I know it’s been a while since I touched on my much vaunted and read (but not commented on, you sneaky boots) series imparting advice for people wanting to attract the attention of and then start working for a large software development company. It’s been a while, but it hasn’t left my thoughts except when something more important takes it place. Something like ice cream, ponies, parties, or parties with ice cream and pony rides. I know. I’ve been going to my happy place a lot.
In case you missed the earlier posts, I debunked the myth employment at a large corporation is any more stable than at a small startup company. I next talked about bureaucracy and politics and their ubiquitous presence in all businesses, but to a greater and more personally frustrating level at large corporations.
So you’ve read those two posts and still think life in a large corporate machine sounds pretty good. Let’s not kid ourselves, it can be a blast. Small companies can’t usually afford to spend years on a research project that may or may not result in a directly profitable line. Small companies don’t usually have the budget for sending employees off to the far corners of the world to interact with leaders in the industry. Heck, small companies can’t usually afford to help relocate a rock star employee who would be perfect in every other way. So you’ve decided you want to get a job with MegaWidget and see where the path takes you.
Great and good for you. The very next question you should ask yourself is how much do you really know about MegaWidget as a company? Chances are very good you don’t know as much as you think unless you just happen to live near the primary corporate headquarters and are golfing buddies with all the senior management who are liable to start spilling company secrets over Manhattans in the lounge. Of course if you are one of those people, please contact me immediately as I would like to add you to my contacts list on LinkedIn. I should be asking YOU for advice on landing a job there.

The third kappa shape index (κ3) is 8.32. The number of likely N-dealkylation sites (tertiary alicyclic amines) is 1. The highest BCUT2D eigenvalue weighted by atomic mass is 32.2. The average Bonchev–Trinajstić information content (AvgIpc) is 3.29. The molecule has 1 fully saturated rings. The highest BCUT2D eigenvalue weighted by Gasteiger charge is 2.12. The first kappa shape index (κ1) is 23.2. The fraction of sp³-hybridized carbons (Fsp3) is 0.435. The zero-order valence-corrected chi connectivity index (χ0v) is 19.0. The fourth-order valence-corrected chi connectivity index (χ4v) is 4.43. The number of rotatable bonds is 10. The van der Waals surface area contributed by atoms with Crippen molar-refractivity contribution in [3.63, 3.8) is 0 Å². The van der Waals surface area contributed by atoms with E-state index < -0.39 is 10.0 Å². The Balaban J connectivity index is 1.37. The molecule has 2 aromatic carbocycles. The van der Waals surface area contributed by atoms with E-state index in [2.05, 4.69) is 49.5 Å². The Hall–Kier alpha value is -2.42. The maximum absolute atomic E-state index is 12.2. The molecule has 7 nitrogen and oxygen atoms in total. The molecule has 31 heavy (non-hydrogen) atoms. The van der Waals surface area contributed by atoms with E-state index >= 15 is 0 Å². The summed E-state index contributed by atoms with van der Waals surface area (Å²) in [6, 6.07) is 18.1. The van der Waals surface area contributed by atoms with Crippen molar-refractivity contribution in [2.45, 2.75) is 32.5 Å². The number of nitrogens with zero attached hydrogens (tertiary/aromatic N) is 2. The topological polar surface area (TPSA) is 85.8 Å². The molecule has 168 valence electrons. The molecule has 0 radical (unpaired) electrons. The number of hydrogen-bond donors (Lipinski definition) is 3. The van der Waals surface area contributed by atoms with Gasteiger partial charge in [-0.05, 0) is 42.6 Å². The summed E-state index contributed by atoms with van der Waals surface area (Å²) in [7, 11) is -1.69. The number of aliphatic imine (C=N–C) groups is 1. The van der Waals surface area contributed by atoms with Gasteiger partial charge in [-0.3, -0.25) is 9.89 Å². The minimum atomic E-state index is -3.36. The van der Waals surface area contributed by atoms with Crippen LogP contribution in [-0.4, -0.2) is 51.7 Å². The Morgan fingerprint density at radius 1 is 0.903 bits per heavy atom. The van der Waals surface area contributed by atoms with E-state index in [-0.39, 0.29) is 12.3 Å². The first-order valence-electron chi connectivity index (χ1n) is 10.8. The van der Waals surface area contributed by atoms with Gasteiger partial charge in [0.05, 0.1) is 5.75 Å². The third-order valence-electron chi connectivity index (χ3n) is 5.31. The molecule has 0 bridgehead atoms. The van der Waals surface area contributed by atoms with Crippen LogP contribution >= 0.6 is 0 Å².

For the rest of us, we need to answer the following three questions about a company when looking at applying.
- How is the company structured and what are the different groups like culturally?
- Who are the company’s biggest or most dangerous competitors and how are they positioned against them?
- Who or what is likely to make them obsolete or a historical footnote in the coming decade?
Corporations are not perfectly aligned bodies sharing a single vision and culture, no matter what the press releases and corporate recruiters may claim. Different groups will be made up of very different people with different processes, values, and culture in spite of the best efforts expended by corporate human resources and process control. For instance, the culture of a group tasked with developing three dimensional mapping software for military guidance systems will be about as radically different as you can imagine to another division developing online casual games. And yet if you were to cruise the “careers” section of the corporate webpage, I would venture to guess both teams would be advertising for test engineers with experience in three dimensional mapping technologies. Depending on who actually wrote the position opening, they may even use the exact same phrases and words. It’s up to you to dig deeper into company publications, interviews, and online chatter in order to peel back the layers of the groups. One of he worst things you can do is simply send off your resume willy-nilly for everything because large corporations keep track of that sort of thing.